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January 20, 2014 10:28 am

Canadian PM Stephen Harper: ‘Delighted to be in Israel’

avatar by Anav Silverman / Tazpit News Agency

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Israeli PM Netanyahu and Canadian premier Harper.

JERUSALEM – Canadian Prime Minister Stephen Harper and his wife Laureen arrived in Israel on an official four-day visit on Sunday morning (Jan. 19). Accompanied by an entourage of 208 people, Harper and his wife were greeted by Israeli children with flowers at Ben Gurion Airport.

Harper’s first stop in the Holy Land was the Mount of Olives, where he looked out at Jerusalem and the Temple Mount from the east.

Harper’s delegation includes Canadian cabinet ministers, MPs, business executives, press and 21 rabbis.

Israeli Prime Minister Benjamin Netanyahu warmly welcomed the Canadian leader on Sunday, calling him a “great friend of Israel and the Jewish people.”

“This world is often cynical and hypocritical and you have shown great moral leadership,” Prime Minister Netanyahu told Harper during his welcoming remarks. “When it comes to fighting terrorism, you know that there cannot be any politically correct double talk but only unequivocal condemnation and united international action.”

Harper, who is on his first-ever trip to Israel, responded saying that he and his wife were “delighted” to be in Israel. He also added that his delegation, which included Canadians from across the political spectrum, had been looking forward to this trip for some time.

On Monday, the Canadian Prime Minister will become the first sitting Canadian prime minister to address the Knesset, after he visits in Ramallah with PA Chairman Mahmoud Abbas, as well as Christian holy sites in Jerusalem.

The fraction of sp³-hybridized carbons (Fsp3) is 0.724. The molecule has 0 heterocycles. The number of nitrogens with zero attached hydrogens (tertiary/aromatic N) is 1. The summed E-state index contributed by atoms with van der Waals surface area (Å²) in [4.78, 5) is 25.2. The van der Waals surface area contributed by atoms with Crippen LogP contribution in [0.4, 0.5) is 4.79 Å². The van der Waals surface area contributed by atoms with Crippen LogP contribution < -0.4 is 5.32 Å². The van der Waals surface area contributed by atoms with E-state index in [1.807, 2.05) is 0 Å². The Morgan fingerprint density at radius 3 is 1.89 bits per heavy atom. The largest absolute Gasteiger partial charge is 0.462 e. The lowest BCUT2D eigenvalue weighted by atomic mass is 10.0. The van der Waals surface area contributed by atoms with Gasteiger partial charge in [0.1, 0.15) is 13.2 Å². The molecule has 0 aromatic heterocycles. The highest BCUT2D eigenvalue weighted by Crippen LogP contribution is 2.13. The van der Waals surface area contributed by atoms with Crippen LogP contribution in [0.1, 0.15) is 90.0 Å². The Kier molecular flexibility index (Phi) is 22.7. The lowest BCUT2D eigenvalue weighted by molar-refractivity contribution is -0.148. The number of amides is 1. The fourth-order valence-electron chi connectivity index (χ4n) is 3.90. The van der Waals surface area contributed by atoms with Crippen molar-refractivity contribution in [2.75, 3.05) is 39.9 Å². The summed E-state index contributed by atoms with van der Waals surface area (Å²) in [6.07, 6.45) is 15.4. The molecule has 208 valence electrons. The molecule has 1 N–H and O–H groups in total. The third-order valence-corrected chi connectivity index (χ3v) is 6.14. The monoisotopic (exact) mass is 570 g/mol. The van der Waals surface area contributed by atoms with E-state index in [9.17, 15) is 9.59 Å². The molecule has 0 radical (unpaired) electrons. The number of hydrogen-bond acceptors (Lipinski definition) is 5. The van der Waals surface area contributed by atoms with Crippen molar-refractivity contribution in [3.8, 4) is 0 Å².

During Harper’s remarks on Sunday, the Canadian PM was careful not to say too much before his main address on Monday. Instead, Harper kept his remarks on a more personal note, explaining that the two people missing from his trip were his children, Ben and Rachel, who had to stay in Canada to complete their high school exams. They had asked their father to write a note to their teachers excusing them from the tests so that they could join the family trip to Israel. But Harper, injecting some humor explained to Netanyahu, that he had told his kids “that it would not be good for me to tell their teachers that they were ill only for them to turn up on national television — on a vacation.”

The Canadian leader and the Israeli Prime Minister are good personal friends and speak regularly. Harper has backed Israel in every one of its military operations since 2006. He recently described the Jewish state at a JNF dinner in December as a “light of freedom and democracy in what is otherwise a region of darkness.”

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